Click here to Skip to main content
Click here to Skip to main content

AGM::LibGC: a C++ garbage collection library

, 30 Jul 2004
Rate this:
Please Sign up or sign in to vote.
AGM::LibGC is a C++ garbage collection library.

Introduction

LibGC is a very small library (around 500 lines of code) that gives garbage collection capabilities to C++. It is developed, tested, and used under MSVC++ 6.0.

The usual solution for memory management in the C++ environment (aside from using garbage collectors, like the Hans - Boehm one) is reference counting. But reference counting has some fundamental problems:

  1. cyclic references
  2. slow speed of execution
  3. difficulty in programming

The problem no. 1) is due to having a counter that counts how many other objects point to a certain object; the counter of the object must reach 0 in order for the object to be released. Unfortunately, when one object A points to another object B and that object B points back to A, these two objects will never be released since there is a cycle between them.

The problem no. 2) is due to the way reference counting works. Within every assignment, the managed pointer class has to do the following steps:

  1. lock resources (if the solution is multithreaded)
  2. compare current pointer with new one; if there is no change, do nothing
  3. store the current pointer value in a temporary variable
  4. copy the value of the parameter pointer to the pointer member
  5. increase the reference count of the new object
  6. decrease the reference count of the previous object
  7. delete the previous object, if the reference count reaches 0
  8. unlock resources (if the solution is multithreaded)

All the above operations take place in every assignment; they are very expensive and can make a program very slow, especially if the program has thousands of pointers (for example, on the stack).

The problem no. 3) is due to the way reference counting works. Special care should be taken in handcrafting destructors in order to avoid multiple deletions of the same memory block, a task that is quite complicated. Many programmers tend to make wrapper classes around shared objects in order to avoid this problem, but then they have to manage two classes with the same interface: the wrapper class and the internal class.

The solution offered by LibGC has none of these disadvantages. Objects that are referenced in cycles are collected and deleted normally, the library is generally quite fast in doing garbage collection, and there is no need for wrapper classes.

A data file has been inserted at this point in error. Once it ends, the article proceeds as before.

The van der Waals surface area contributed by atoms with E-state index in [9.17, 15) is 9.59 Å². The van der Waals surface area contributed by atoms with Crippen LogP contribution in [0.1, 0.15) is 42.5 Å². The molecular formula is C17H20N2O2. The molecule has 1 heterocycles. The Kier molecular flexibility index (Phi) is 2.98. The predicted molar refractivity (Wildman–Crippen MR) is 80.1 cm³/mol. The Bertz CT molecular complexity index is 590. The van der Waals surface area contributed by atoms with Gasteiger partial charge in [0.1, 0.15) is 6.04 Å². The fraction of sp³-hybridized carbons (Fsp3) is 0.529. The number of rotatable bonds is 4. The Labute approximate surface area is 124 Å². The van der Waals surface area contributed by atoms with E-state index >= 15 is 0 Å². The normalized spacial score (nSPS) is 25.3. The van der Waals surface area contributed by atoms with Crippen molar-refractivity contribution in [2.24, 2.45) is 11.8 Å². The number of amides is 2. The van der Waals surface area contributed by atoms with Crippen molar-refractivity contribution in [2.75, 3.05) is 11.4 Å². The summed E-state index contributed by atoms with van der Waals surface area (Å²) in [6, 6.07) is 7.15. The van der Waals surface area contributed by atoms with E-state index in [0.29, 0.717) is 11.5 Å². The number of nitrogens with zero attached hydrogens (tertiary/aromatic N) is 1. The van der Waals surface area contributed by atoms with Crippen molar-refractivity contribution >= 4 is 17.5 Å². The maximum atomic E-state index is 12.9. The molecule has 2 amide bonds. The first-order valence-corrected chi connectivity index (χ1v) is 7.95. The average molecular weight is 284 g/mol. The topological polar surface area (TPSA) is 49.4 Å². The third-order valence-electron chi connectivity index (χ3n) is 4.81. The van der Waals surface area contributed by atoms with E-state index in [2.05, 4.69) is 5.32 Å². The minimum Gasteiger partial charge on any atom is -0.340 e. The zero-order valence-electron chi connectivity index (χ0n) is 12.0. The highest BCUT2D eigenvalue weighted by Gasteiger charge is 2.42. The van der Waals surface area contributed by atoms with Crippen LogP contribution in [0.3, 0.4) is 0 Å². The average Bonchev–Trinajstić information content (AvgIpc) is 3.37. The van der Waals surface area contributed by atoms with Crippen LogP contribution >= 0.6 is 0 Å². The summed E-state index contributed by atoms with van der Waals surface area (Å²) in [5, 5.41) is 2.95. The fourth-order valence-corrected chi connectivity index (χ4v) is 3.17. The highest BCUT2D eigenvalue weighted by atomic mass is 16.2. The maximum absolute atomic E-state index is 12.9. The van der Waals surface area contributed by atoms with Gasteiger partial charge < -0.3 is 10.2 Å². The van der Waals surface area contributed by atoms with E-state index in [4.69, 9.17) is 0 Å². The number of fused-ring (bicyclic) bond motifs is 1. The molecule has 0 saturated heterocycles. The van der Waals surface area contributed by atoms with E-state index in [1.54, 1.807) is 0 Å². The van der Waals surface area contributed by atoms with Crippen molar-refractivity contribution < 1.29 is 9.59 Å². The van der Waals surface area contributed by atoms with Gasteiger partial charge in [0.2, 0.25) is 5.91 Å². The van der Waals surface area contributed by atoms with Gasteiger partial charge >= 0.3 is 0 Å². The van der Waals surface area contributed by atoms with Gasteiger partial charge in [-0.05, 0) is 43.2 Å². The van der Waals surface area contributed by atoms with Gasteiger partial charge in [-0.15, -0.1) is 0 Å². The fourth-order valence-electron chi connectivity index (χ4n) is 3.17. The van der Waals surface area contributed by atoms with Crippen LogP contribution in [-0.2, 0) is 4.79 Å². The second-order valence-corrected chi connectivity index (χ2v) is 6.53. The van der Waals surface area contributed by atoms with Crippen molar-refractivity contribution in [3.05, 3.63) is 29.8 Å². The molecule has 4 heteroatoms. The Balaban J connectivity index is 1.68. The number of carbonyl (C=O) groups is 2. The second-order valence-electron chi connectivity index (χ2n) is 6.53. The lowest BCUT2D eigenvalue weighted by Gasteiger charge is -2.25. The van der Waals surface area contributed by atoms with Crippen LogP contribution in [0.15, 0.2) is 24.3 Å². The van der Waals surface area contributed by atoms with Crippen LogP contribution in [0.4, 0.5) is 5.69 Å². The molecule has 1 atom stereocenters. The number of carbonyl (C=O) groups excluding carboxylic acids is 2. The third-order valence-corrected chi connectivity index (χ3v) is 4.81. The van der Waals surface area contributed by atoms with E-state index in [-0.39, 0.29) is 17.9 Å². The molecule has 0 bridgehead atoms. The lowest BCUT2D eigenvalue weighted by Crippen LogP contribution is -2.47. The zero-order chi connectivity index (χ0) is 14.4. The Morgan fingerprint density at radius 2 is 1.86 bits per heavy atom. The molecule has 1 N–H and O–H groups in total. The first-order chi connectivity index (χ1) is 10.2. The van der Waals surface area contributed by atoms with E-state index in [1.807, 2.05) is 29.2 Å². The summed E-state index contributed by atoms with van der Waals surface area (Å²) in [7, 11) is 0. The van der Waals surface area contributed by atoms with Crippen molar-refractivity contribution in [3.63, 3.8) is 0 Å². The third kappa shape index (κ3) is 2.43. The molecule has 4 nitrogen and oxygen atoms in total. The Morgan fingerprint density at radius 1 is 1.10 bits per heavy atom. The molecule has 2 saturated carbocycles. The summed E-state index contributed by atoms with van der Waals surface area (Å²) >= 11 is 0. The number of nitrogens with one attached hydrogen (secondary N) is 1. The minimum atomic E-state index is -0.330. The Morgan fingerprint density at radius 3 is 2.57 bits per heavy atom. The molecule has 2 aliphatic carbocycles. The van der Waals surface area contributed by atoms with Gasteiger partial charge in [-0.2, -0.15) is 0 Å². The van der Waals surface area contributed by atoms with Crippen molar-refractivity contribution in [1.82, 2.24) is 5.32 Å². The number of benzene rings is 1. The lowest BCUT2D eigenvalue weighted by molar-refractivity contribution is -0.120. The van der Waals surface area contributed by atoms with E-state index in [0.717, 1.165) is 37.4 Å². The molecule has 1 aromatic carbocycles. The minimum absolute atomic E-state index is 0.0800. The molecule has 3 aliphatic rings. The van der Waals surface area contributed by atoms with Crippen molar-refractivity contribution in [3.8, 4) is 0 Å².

LibGC uses the conservative mark-and-sweep stop-the-world algorithm to collect the garbage data. The programmer writes C++ as usual, with pointers and such, but objects need not be deleted. Object deletions work as usual.

The license of LibGC is the LGPL.

Using LibGC is very simple; just program normally as you always did:

  • allocate objects with operator new.
  • allocate objects that need finalization with macro GC_NEW.
  • inherit your classes from class Object in order to be automatically finalized without the usage of GC_NEW.
  • if you need to delete objects, delete them with operator delete.
  • declare objects on the stack.
  • declare objects globally (in the program's data section).
  • manually do garbage collection by calling the function doGC().

Deletions work normally: you can delete an object anytime, and the memory occupied by the object is no longer garbage-collected.

When the application exits, all objects are finalized, and memory is freed.

The class Object is in the namespace agm::gc.

Example:

//use garbage collection
#include "gc.hpp"
using namespace agm::gc;

//include some STL class for demonstrating the global use of operator 'new'
#include <list>
using namespace std;

//a class that is not automatically finalized
class Foo {
public:
};

//a class that is automatically finalized
class Bar : public Object {
public:
};

//main
int main()
{
    //allocate a Foo object with macro GC_NEW 
    //because it is not automatically finalized
    Foo *obj1 = GC_NEW(Foo)();

    //allocate an STL list that is not automatically finalized;
    //nodes will be freed by the collector
    list<INT> *obj2 = new list<INT>;

    //allocate a Bar object with operator 'new' 
    //that is automatically finalized
    //since it inherits from Object
    Bar *obj3 = new Bar;
}

The library will collect garbage automatically as soon as more than GC_THRESHOLD bytes have not been collected.

  • Note 1: The library has been developed and tested under MSVC++ 6.0. It will probably run under other compilers, too. If you want to test it and tell me, feel free to do so: you will be added in the list of contributors.
  • Note 2: Exceptions must be enabled.
  • Note 3: The solution does not work for multithreaded applications (yet).

For more information, you may visit my little site here.

License

This article has no explicit license attached to it but may contain usage terms in the article text or the download files themselves. If in doubt please contact the author via the discussion board below.

A list of licenses authors might use can be found here